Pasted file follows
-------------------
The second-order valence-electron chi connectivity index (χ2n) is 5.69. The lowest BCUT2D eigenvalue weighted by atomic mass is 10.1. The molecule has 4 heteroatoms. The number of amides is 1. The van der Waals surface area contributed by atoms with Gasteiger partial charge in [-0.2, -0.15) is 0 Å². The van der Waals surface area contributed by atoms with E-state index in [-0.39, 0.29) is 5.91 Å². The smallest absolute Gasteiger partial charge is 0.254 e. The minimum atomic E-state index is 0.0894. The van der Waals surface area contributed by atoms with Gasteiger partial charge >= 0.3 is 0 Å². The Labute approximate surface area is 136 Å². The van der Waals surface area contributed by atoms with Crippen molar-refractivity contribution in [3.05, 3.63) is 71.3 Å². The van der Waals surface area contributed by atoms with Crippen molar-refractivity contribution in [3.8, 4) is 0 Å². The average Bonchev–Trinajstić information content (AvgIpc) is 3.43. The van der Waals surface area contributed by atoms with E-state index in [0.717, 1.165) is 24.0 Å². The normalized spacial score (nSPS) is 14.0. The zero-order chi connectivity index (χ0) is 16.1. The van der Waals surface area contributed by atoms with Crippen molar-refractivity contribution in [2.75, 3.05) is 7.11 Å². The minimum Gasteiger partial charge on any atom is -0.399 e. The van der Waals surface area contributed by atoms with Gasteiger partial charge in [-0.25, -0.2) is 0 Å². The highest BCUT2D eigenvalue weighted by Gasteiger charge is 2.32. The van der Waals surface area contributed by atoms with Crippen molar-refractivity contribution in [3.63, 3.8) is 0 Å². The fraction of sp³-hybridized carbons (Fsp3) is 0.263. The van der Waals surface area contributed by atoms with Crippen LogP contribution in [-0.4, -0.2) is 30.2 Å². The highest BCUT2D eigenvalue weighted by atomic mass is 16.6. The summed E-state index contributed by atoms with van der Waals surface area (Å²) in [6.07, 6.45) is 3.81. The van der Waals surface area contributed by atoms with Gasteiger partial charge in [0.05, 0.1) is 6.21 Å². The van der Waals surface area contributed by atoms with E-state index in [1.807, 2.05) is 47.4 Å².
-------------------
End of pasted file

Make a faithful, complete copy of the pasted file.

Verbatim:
The second-order valence-electron chi connectivity index (χ2n) is 5.69. The lowest BCUT2D eigenvalue weighted by atomic mass is 10.1. The molecule has 4 heteroatoms. The number of amides is 1. The van der Waals surface area contributed by atoms with Gasteiger partial charge in [-0.2, -0.15) is 0 Å². The van der Waals surface area contributed by atoms with E-state index in [-0.39, 0.29) is 5.91 Å². The smallest absolute Gasteiger partial charge is 0.254 e. The minimum atomic E-state index is 0.0894. The van der Waals surface area contributed by atoms with Gasteiger partial charge >= 0.3 is 0 Å². The Labute approximate surface area is 136 Å². The van der Waals surface area contributed by atoms with Crippen molar-refractivity contribution in [3.05, 3.63) is 71.3 Å². The van der Waals surface area contributed by atoms with Crippen molar-refractivity contribution in [3.8, 4) is 0 Å². The average Bonchev–Trinajstić information content (AvgIpc) is 3.43. The van der Waals surface area contributed by atoms with E-state index in [0.717, 1.165) is 24.0 Å². The normalized spacial score (nSPS) is 14.0. The zero-order chi connectivity index (χ0) is 16.1. The van der Waals surface area contributed by atoms with Crippen molar-refractivity contribution in [2.75, 3.05) is 7.11 Å². The minimum Gasteiger partial charge on any atom is -0.399 e. The van der Waals surface area contributed by atoms with Gasteiger partial charge in [-0.25, -0.2) is 0 Å². The highest BCUT2D eigenvalue weighted by Gasteiger charge is 2.32. The van der Waals surface area contributed by atoms with Crippen molar-refractivity contribution in [3.63, 3.8) is 0 Å². The fraction of sp³-hybridized carbons (Fsp3) is 0.263. The van der Waals surface area contributed by atoms with Crippen LogP contribution in [-0.4, -0.2) is 30.2 Å². The highest BCUT2D eigenvalue weighted by atomic mass is 16.6. The summed E-state index contributed by atoms with van der Waals surface area (Å²) in [6.07, 6.45) is 3.81. The van der Waals surface area contributed by atoms with Gasteiger partial charge in [0.05, 0.1) is 6.21 Å². The van der Waals surface area contributed by atoms with E-state index in [1.807, 2.05) is 47.4 Å².